Rebuilding with a better connection
How wireless technology is helping small businesses thrive in the era of covid-19
Montclair Brewery is one of those places where people go to meet their neighbors. Started in 2018 by Denise Ford Sawadogo and Leopold Sawadogo, a wife and husband team, the New Jersey-based microbrewery quickly become a popular spot in the community. Each night, people would pack in close to the bar to sip bespoke ales and just be together. Then the pandemic hit. Early public health guidelines forced the brewery to close its tasting room, which threatened to push the business to the brink of collapse. But Montclair Brewery adapted—first pivoting to a bottling operation and later, when shelter-in-place restrictions were relaxed, an outdoor beer garden. The business used digital technology to pull off these pivots. Today, Montclair Brewery is taking credit card orders in the new outdoor beer garden with 5G-enabled tablets on the AT&T network. (AT&T has the fastest nationwide 5G network—5G coverage analysis based on carrier’s public statements; see details.)
Like Montclair Brewery, small businesses around the U.S. are facing unprecedented obstacles, and utilizing digital technology to help overcome them. We interviewed Stacey Marx, AT&T Business president - national business and channels, about this challenging moment for small business. The discussion touched on a range of topics, including how to manage social distancing guidelines and the benefits of wireless technologies for small businesses.
What are the biggest challenges facing your small business clients during the pandemic?
Stacey Marx: Many small businesses are struggling to survive, let alone thrive. According to one survey of small business owners, 42 percent said they risk business failure before the end of the year. They are navigating how to support their customers while also taking advantage of technology that can support their business in today’s virtual environment.
Many small businesses are struggling to survive, let alone thrive. According to one survey of small business owners, 42 percent said they risk business failure before the end of the year.
How has AT&T technology helped support small businesses during the pandemic?
SM: Connectivity, e-commerce and the know-how to succeed online have never been more important for small businesses. When the pandemic began, we started offering small and medium-sized businesses targeted resources, payment relief, direct donations and other remedies to help them cope. We launched a new smartphone offer, for example, designed to help small businesses make the most out of their connectivity and help keep their businesses up and running—whether they’re in the office, or on the go. We also made available free step-by-step online guides to help small businesses understand how to virtualize their business and use the power of digital to meet customers where they feel most comfortable.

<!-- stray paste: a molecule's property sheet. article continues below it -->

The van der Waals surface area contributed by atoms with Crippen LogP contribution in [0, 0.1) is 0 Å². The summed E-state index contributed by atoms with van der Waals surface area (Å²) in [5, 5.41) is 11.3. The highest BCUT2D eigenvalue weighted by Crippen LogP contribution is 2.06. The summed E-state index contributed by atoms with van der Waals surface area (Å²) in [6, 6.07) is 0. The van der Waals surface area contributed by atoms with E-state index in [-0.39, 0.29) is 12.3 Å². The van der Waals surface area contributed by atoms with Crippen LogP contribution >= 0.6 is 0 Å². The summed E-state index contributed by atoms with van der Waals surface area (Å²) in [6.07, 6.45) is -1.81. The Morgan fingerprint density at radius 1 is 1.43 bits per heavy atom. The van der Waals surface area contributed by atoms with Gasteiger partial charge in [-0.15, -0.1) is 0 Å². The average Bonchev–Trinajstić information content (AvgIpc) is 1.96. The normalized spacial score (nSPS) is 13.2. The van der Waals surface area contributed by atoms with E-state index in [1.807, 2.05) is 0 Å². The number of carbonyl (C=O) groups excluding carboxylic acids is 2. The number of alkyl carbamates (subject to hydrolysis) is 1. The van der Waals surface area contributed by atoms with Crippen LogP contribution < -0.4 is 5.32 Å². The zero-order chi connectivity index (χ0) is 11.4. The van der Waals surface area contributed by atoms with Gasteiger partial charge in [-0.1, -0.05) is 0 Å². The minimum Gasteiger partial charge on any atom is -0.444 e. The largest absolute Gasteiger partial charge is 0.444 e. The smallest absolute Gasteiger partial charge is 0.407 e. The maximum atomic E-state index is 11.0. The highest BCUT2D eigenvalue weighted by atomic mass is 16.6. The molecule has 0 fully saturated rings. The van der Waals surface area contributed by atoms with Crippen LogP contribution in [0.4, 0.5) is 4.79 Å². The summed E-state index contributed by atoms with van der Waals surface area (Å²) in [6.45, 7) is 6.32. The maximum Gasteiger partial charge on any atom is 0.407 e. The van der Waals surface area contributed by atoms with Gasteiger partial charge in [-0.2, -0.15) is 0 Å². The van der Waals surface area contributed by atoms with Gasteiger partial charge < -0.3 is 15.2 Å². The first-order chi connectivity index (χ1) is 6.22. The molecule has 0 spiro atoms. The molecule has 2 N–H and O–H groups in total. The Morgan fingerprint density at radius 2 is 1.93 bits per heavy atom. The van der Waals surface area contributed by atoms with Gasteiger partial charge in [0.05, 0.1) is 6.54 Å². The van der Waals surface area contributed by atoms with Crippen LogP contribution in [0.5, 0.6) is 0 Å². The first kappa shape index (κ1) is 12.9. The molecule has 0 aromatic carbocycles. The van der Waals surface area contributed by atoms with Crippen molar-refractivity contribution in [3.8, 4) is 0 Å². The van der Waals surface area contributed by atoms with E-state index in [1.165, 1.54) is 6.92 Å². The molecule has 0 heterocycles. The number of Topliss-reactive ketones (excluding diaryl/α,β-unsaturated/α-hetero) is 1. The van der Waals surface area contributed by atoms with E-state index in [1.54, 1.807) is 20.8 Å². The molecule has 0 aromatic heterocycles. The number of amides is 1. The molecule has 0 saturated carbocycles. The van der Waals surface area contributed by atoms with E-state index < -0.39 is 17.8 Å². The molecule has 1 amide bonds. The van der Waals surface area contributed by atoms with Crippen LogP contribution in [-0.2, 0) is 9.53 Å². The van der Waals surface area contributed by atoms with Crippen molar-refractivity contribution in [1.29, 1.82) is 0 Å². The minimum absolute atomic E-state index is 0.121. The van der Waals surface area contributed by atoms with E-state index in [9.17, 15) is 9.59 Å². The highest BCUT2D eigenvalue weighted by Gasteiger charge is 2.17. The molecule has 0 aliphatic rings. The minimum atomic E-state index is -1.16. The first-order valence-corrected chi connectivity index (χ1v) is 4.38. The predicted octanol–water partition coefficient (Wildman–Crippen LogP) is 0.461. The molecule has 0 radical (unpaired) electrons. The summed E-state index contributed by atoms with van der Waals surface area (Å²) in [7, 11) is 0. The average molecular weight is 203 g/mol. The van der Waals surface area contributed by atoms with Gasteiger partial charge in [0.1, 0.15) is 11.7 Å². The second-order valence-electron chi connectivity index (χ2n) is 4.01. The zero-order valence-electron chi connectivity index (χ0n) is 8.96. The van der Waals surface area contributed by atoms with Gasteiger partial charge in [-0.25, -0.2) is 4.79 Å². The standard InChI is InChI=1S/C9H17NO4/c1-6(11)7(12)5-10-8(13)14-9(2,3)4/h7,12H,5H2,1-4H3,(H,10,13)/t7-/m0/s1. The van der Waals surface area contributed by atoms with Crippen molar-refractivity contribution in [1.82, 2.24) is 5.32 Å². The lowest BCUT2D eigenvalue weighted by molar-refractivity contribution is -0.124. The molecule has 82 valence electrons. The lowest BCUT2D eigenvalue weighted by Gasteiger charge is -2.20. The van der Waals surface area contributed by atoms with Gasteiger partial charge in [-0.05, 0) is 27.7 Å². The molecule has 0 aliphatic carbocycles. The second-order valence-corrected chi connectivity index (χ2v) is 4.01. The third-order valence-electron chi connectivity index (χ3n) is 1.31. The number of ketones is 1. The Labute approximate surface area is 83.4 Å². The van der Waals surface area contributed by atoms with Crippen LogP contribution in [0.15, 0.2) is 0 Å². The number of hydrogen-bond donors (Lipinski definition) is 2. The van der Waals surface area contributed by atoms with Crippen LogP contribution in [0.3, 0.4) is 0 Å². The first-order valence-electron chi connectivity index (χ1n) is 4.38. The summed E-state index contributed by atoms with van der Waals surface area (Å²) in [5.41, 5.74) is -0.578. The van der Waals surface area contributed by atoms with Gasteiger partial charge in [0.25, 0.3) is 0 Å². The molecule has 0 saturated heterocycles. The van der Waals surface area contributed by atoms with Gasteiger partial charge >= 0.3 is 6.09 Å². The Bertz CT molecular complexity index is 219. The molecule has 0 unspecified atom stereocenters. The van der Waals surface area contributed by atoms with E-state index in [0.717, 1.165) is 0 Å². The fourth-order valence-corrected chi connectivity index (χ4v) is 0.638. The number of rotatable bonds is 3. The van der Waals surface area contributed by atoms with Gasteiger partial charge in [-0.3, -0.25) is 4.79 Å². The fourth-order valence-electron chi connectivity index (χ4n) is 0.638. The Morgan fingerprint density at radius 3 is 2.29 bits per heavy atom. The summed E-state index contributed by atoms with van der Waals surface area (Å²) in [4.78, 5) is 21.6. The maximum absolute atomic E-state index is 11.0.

Looking ahead to after the crisis abates, how can AT&T technology help solve everyday challenges for small business?
SM: We’re helping small businesses get through the current pandemic and build new foundations to survive and thrive well past covid-19. With consumer habits moving to more digital and touchless, brand loyalty is out the window. The best news is that the small and nimble can win in this environment. Small businesses can build or re-shape brand affinity and capture new customers. With the right technology, they can meet customers where they feel most comfortable and bring new value outside of a physical store through unique experiences. We’re delivering the solutions and resources to help them thrive in this environment.
With the right technology, small businesses can meet customers where they feel most comfortable and bring new value outside of a physical store through unique experiences.
How can AT&T technology encourage small business innovation?
SM: I’ll give you an example: Treker is a communication platform powered by AT&T that enhances student safety and provides tools for school bus drivers, parents and administrators. We supply the bandwidth, Internet of Things expertise and highly secure connectivity that enables the company to deliver near-real-time data on the location of buses and students. As Treker President Gina McDuffie told us: “Without AT&T connectivity, there would be no Treker. We rely on the strength and reliability of the AT&T network.” We’re also helping a host of startups get off the ground. AT&T Aspire Accelerator is currently hosting its second $1 Million Skills Building Challenge to locate, support and mentor startups working to redefine how students prepare for promising futures. More than 40 startups have participated in the Aspire Accelerator, including 70 percent women-led companies and 51 percent minority-led companies.
How can AT&T technology support deeper connections between small businesses and their customers?
SM: Going virtual can deepen connections between small businesses and their customers through digital connectivity. Websites are becoming the new face of businesses. Small businesses need a place where customers can "come and see" their environment, learn who they are and what their value is. In many cases, websites are replacing the office visit and helping build connections. Thanks to the right technology, business owners can keep both their physical and virtual doors open 24/7 while also creating new experiences for their customers.